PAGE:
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slide hampton
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  May 2007

Slide Hampton interview page 2

slide hamptonSH:  Well, she’s so free when she sings but, you know, the thing is that she might be playing a percussion instrument at the same time and playing some exact rhythm patterns and singing completely free of it.  It’s amazing.

Smitty:  That is amazing. You mentioned at one point that in doing these arrangements and writing that there was such a learning curve there. Talk about what that learning process was as you continued to write.

SH:  Well, the whole thing with arranging or composing is of course, developing a sense for resolution and harmony, for color and beauty, and all the Brazilian music is based on these things. This is the foundation of that music.  They can harmonize the same composition a million different ways and each way sounds like it must have been the original harmony.

Smitty:  Oh, man. It doesn’t get any sweeter that.

SH:  So I learned so much about harmony just working with these compositions.

Smitty:  Absolutely, and you did a very nice tribute, a live tribute, what, about a year ago?

SH:  Yes, yes.

Smitty:  Talk about that.

SH:  This concert at the Tribeca Performing Center of the Arts and we had this group that’s on the CD here, Slide Plays Jobim, and we also had a Big Band playing Jobim compositions and a couple of other Brazilian composers too, and it was just really a great pleasure.

Smitty:  Talk about what that night meant to you because, now, think about it:  at a young age you heard this music and you wanted to play it at some point and blend your trombone into Jobim’s music, and to do that on a record is fantastic and amazing in itself, but to have such a wonderful night of live music and to play this music as a tribute to him, talk about what that night meant to you.

SH:  Well, we had the opportunity to get all of these great musicians together and really pay our respect to this music and also show our respect for the musicians by giving them the best conditions to work under as possible playing this beautiful music.  We had about five rehearsals and we paid for all of the rehearsals, we paid the guys money that they usually don’t get in a large ensemble situation playing in New York or anywhere else, and it was just wonderful to have the ability to be a part of organizing that event with my friend Tony Charles.

Smitty:  Yes.

SH:  The two of us actually organized this whole project and it was just a real pleasure.

Smitty:  Yes, we must give it up for Tony Charles.  He’s a great inspiration and he’s one of those guys that does so much behind the scenes and makes so many wonderful things happen.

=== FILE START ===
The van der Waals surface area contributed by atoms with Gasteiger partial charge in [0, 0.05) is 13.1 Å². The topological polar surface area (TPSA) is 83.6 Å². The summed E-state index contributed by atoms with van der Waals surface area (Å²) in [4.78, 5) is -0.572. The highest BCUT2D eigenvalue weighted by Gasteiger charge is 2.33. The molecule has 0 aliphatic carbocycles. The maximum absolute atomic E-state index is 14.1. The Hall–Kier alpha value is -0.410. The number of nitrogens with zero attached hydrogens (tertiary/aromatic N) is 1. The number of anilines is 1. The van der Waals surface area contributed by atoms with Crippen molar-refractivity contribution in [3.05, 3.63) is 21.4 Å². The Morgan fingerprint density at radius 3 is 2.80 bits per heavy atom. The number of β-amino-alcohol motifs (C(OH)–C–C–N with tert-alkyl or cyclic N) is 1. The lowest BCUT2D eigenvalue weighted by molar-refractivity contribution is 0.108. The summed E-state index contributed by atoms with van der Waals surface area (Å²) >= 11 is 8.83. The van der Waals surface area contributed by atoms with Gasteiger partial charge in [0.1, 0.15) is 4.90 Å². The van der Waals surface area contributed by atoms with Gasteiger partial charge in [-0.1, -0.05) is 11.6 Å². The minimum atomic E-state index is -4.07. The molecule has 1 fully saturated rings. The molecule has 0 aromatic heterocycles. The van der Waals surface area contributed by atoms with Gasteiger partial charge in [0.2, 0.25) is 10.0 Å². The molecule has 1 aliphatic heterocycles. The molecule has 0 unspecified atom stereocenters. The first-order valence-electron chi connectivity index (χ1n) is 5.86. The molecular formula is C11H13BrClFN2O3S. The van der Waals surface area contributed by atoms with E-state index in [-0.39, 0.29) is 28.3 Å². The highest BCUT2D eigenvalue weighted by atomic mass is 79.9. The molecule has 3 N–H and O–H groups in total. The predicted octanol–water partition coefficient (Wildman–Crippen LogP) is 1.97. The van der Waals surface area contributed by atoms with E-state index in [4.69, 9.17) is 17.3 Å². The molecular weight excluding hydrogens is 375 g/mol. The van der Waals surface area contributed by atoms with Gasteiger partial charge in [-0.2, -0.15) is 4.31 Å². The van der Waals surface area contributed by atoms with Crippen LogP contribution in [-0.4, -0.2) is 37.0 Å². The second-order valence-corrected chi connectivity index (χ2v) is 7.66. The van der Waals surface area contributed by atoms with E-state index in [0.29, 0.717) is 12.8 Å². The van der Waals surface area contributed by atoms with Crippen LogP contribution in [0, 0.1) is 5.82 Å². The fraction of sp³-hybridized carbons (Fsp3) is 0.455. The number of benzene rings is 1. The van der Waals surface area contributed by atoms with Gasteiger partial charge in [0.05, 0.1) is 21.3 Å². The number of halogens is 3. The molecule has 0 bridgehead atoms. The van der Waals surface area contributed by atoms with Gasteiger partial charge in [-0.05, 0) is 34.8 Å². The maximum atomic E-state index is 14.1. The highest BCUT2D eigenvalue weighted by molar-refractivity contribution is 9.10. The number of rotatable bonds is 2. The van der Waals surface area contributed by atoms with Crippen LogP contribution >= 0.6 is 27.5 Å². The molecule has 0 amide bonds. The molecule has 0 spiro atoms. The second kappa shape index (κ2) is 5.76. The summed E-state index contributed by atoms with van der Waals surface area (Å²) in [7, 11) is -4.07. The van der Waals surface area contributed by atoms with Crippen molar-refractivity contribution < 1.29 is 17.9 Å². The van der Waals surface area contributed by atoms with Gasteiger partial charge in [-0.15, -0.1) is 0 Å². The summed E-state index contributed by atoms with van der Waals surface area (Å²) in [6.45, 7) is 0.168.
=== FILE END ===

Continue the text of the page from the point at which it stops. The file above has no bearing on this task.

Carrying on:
SH:  That’s true, very true.  He’s been a big help to me.  I’ve never met anyone else like him that has the love for music and for trying to make music happen in a way that really shows the musicians the respect that they deserve and show them the great tribute to the music itself.

Smitty:  Absolutely, my friend, and you had a number of special guests that night with Slide Plays Jobim, right?

SH:  Yes, yes, well, we had so many people that night, so many special guests.

Smitty:  Yes, and I can think of Roy Hargrove.

SH:  Yes, Roy was there.  Roy was there and we had a trumpet ensemble for that night that was just fantastic and also the whole brass section and the whole Big Band.  Everything was just really the kind of thing that you hope that you get to have happen in your life and we finally had the chance to realize it.

Smitty:  Very cool.  What a great night that must have been, you know?  And no doubt Jobim would have been so proud of what you accomplished with this great music and putting it together the way you did, it was without a doubt an elegant night of great music.

SH:  Well, we really tried to bring his spirit to the people and I’m sure that they really felt that way about it too, and we still have an opportunity to present Jobim and it’s always a wonderful experience whenever we do.

Smitty:  Yes indeed.  So, now, when you think about all that you’ve accomplished with your music and this great project as well, how does it feel to be a living legend?  (Both laugh.)

SH:  It feels like we’re just finally starting to learn to make some music at 75 years old, just starting to learn.

Smitty:  What a great answer, your humility bespeaks the great person and incredible musician that you are.  Well, I was thinking about this, I said, you know, I’ve gotta throw him one little curve, because you really are, seriously speaking.  None of us ever admit accomplishments to the degree that they are because sometimes we don’t even see them, but you truly are a living legend, and I’m speaking as a fan and as an individual who knows and understands your music.  You truly are a living legend.

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